Security Council Briefing on Syria
On Thursday, 18 August, Security Council members are expecting a briefing during consultations from Under-Secretary General for Humanitarian Affairs Valerie Amos and High Commissioner for Human Rights Navi Pillay. It seems Amos is likely to brief the Council on humanitarian access issues and plans for an OCHA humanitarian assessment mission now that Damascus has in principle given it the go-ahead. Council members seem to be anticipating that Pillay’s briefing will include information on the first draft of a commission of inquiry report into the violence in Syria requested by the Human Rights Council on 29 April. (The final report is expected to be submitted to the Human Rights Council in September.)
It appears that there have been discussions over the format for the briefing. Some members would like to have the briefing at an open meeting followed by consultations while others are not keen to give Syria the floor. ( As a country directly affected by the discussion, Syria could ask to participate at an open meeting.) However, at press time, no decision had been made to change the format from consultations as indicated on the latest programme of work.
It seems that during consultations some members are likely to reinforce the need for an immediate end to all violence as called for in the 3 August presidential statement. However, it appears that Council members are not looking to make any new decisions at this meeting.
On 10 August, Assistant Secretary-General for Political Affairs Oscar Férnandez-Taranco briefed Council members on the situation in Syria. During the briefing Council members were told that close to 2,000 people have been killed since the start of the conflict. Apparently Férnandez-Taranco also provided information on Syrian security forces opening fire on its own troops who refused to fire on civilians.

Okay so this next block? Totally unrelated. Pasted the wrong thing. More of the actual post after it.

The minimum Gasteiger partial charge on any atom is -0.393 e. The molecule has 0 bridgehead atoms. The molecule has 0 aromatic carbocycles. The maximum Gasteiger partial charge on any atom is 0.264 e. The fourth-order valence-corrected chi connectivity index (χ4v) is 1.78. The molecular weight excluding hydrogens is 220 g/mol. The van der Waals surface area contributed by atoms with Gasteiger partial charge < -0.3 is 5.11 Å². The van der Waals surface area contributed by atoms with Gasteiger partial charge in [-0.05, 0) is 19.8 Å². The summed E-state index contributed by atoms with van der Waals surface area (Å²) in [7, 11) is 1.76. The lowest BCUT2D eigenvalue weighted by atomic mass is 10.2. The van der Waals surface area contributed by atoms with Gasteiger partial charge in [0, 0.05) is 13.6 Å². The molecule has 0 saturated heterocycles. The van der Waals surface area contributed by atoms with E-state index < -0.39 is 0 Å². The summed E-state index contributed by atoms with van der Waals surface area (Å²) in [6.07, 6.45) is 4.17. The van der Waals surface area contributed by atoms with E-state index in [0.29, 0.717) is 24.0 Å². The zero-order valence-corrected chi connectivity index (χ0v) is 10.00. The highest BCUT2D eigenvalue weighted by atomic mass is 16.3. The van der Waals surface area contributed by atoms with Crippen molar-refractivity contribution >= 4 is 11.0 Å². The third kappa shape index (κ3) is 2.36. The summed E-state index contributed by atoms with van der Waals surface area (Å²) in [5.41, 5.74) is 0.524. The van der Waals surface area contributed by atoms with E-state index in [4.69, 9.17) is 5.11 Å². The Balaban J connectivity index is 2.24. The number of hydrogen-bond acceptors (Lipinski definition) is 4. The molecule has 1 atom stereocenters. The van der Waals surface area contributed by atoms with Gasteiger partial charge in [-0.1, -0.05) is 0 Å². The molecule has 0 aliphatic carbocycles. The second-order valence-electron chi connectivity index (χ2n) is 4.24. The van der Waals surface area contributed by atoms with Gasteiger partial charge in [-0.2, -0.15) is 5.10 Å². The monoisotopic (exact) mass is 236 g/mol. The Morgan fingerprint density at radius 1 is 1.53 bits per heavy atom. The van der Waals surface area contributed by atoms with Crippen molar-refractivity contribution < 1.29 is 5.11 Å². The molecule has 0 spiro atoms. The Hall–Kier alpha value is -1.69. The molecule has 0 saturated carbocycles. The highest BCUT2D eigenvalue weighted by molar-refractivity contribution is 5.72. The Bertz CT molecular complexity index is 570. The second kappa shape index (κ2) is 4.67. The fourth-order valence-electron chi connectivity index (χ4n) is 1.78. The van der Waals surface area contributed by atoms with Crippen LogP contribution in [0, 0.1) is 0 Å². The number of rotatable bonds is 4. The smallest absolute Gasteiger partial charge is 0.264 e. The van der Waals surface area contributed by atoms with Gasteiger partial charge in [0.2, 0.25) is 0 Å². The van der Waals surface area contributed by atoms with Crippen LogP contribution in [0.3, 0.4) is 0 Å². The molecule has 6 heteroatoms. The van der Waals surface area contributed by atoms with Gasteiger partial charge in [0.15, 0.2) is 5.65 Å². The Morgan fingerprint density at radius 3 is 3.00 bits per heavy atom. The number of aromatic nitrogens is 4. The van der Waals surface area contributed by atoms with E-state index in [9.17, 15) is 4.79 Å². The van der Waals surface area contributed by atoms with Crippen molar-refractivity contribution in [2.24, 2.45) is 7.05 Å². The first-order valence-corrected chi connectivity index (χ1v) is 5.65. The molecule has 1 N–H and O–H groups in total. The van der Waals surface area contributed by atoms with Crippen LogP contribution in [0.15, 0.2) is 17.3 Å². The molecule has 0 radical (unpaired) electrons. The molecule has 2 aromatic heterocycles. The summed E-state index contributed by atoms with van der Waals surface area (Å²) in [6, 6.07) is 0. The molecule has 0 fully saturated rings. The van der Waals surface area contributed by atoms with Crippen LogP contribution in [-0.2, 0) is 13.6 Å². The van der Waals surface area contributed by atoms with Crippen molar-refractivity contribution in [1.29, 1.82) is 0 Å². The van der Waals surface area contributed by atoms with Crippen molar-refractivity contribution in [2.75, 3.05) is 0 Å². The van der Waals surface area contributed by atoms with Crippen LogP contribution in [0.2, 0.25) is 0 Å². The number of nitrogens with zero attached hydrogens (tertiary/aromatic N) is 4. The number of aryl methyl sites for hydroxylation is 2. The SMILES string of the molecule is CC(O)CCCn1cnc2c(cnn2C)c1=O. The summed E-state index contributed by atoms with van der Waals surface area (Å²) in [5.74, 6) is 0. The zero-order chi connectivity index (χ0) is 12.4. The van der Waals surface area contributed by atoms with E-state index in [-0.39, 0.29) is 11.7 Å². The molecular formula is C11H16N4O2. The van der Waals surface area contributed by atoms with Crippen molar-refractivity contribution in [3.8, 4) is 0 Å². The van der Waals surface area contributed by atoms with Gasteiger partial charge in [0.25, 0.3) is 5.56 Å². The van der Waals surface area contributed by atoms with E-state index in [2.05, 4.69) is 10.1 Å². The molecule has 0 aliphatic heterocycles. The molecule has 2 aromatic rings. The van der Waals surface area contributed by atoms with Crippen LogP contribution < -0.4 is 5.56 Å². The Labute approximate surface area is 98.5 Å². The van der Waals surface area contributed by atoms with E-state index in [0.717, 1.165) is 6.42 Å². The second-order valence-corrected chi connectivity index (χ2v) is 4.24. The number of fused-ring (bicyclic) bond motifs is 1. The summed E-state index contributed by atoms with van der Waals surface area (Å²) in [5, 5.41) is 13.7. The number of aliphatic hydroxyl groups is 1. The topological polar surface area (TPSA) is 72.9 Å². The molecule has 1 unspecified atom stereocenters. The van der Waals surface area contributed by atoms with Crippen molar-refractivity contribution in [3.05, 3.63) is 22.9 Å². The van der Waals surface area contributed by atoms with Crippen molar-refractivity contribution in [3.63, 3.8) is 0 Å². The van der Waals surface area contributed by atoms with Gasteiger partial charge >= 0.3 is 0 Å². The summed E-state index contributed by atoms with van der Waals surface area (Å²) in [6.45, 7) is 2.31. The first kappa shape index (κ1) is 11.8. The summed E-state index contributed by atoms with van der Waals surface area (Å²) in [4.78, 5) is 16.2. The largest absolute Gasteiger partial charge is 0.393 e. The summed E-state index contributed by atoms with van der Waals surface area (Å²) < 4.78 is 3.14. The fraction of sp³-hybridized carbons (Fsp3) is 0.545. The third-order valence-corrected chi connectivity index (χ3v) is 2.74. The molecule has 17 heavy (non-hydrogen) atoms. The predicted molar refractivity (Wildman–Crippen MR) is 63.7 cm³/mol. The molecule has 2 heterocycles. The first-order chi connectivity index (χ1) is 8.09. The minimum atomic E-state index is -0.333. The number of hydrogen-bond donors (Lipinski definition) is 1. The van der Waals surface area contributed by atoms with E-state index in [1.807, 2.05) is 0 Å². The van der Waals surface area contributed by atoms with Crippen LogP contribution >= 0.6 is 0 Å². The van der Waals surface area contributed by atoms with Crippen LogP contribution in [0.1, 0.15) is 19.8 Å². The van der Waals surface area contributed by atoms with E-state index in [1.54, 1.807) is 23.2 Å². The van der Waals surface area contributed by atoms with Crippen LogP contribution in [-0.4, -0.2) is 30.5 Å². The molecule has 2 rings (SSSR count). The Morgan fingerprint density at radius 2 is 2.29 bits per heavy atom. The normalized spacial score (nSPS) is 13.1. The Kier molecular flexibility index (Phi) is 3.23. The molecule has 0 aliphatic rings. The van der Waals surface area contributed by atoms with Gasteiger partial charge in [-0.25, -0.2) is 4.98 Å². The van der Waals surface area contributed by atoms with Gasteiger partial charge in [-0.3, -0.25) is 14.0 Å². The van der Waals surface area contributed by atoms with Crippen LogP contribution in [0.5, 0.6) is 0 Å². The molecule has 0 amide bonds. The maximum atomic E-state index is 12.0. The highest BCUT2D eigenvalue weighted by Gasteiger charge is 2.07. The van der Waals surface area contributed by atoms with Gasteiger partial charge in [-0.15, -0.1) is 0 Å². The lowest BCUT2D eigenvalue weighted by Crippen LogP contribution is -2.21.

During the 10 August briefing the Council also heard about the India-Brazil-South Africa Dialogue Forum (IBSA) visit to Damascus. In its press statement following the visit, while urging all sides to respect human rights and international human rights law, the IBSA delegation expressed grave concern at the situation, condemned the violence and called for an immediate end to all violence. It also stressed the importance of the Syrian government continuing the process of national dialogue and political reforms.
It seems that some Council members believe that for the IBSA initiative to continue to add value it would probably require further interaction with Damascus to follow-up the calls made in the IBSA press release. However, at press time, there were no plans for another IBSA delegation visit to Damascus.
While it seems that Syria is likely to be an issue on which the Council will need to stay engaged, it appears that there are still differences over the appropriate pace and level of engagement.